According to some feminist researchers, nice guys apparently do finish last, and women who actually welcome being treated with kindness, respect and dignity are right there with them at the bottom of the relationship barrel. Truly, we have fallen down the rabbit hole.
You can’t make this stuff up. It’s called “benevolent sexism,” and it is part of study released in March that claims women have no problem with men treating them as “helpless entities in need of protection.” The study was conducted by Jin X. Goh and Judith A. Hall of Northeastern University’s Department of Psychology in Boston and published in the journal Sex Roles. It defines “benevolent sexism” as the “chivalrous belief that women are warm yet incompetent.”
“Benevolent sexism asserts men’s power through paternalistic affection rather than dominance, and these affectionate behaviors may be insidious because they are not necessarily negative on the surface,” the study states.
Basically, the study is telling women that we can’t just accept simple and proper etiquette from men, because deep down this is a sign that they may really be male chauvinists in disguise; a nasty, no-good wolf in sheep’s clothing ready to take advantage of us. That’s right, ladies, men such as our husbands, co-workers or even — heaven forbid — strangers opening the door for us or helping us put groceries in the trunk are probably nothing but bad news. Who knew? While it could just be a matter of common courtesy, the study went on to claim that women who actually appreciate the gestures are only helping to keep themselves and the rest of the female population down if they don’t become at least somewhat suspect of actions that were once thought of as common courtesies or simply the behaviors of decent human beings.
“For instance, opening a car door for a woman may reflect simple politeness that would be extended to anyone; however, it could also reflect benevolent sexist attitudes if the man does it because of his assumption that men are more competent than women and that women should be pampered or protected by men.”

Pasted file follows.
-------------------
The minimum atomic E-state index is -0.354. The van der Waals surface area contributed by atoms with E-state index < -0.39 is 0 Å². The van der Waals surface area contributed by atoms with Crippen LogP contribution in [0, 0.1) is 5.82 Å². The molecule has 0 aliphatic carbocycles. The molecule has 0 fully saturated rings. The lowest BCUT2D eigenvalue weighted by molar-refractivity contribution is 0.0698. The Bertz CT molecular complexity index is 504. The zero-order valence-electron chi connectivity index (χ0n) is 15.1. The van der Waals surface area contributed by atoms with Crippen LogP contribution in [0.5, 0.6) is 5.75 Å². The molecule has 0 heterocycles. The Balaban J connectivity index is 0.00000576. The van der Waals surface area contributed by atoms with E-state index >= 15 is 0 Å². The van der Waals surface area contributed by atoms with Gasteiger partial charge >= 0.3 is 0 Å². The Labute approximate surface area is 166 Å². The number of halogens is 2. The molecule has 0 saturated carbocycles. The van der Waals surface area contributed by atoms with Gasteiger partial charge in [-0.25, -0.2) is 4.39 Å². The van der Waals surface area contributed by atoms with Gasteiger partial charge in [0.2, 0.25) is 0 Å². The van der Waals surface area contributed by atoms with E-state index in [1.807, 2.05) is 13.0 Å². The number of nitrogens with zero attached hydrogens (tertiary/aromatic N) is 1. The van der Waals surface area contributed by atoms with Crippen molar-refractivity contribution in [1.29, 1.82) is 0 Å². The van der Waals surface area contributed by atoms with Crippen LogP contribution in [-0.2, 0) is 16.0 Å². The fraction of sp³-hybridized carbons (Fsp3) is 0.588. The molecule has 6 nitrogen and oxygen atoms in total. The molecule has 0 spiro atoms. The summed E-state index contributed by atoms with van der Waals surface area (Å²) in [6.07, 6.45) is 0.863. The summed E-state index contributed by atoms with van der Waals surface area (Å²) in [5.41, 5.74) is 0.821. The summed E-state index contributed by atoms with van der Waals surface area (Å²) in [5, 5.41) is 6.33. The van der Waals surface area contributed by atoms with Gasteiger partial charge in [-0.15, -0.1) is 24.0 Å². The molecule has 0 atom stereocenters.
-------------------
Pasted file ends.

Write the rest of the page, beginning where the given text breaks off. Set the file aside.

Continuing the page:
Sometimes, I feel like doing my own version of that famous scene from the movie “Network,” compliments of frustrated anchorman Howard Beale; “I am mad as hell, and I’m not going to take it anymore!”
As a woman who travels several times a month, no one is more grateful to receive help from someone — anyone, regardless of their sex — as I am struggling to place yet one more carry-on in the overhead luggage compartment on a very crowed plane. Call me crazy, but I am still going to accept, with much gratitude, such help. And I am mad that women are telling other women like me to waste their precious time and energy wondering whether our husbands have ulterior motives when all they are doing is throwing in a load of laundry or taking out the garbage.
Although the report didn’t make this conclusion, I don’t think it is too much of a leap to say that these researchers are probably fine with the Christian Greys of the world but can’t stand the Clay Walsh types. Walsh is the main character in recently released film “Old Fashioned.” He’s the quiet, reflective, respectful type of guy who wants to go back to the old-fashioned idea of courting when he meets that someone special. The nerve of him! Clay is out to get us, but the sadistic and abusive Christian Grey types (from the infamous “Fifty Shades of Grey” books and film) are Mr. Wonderfuls. And we wonder why men and women are so confused.
Teresa Tomeo is the host of “Catholic Connection,” produced by Ave Maria Radio and heard daily on EWTN Global Catholic Radio and Sirius Channel 130.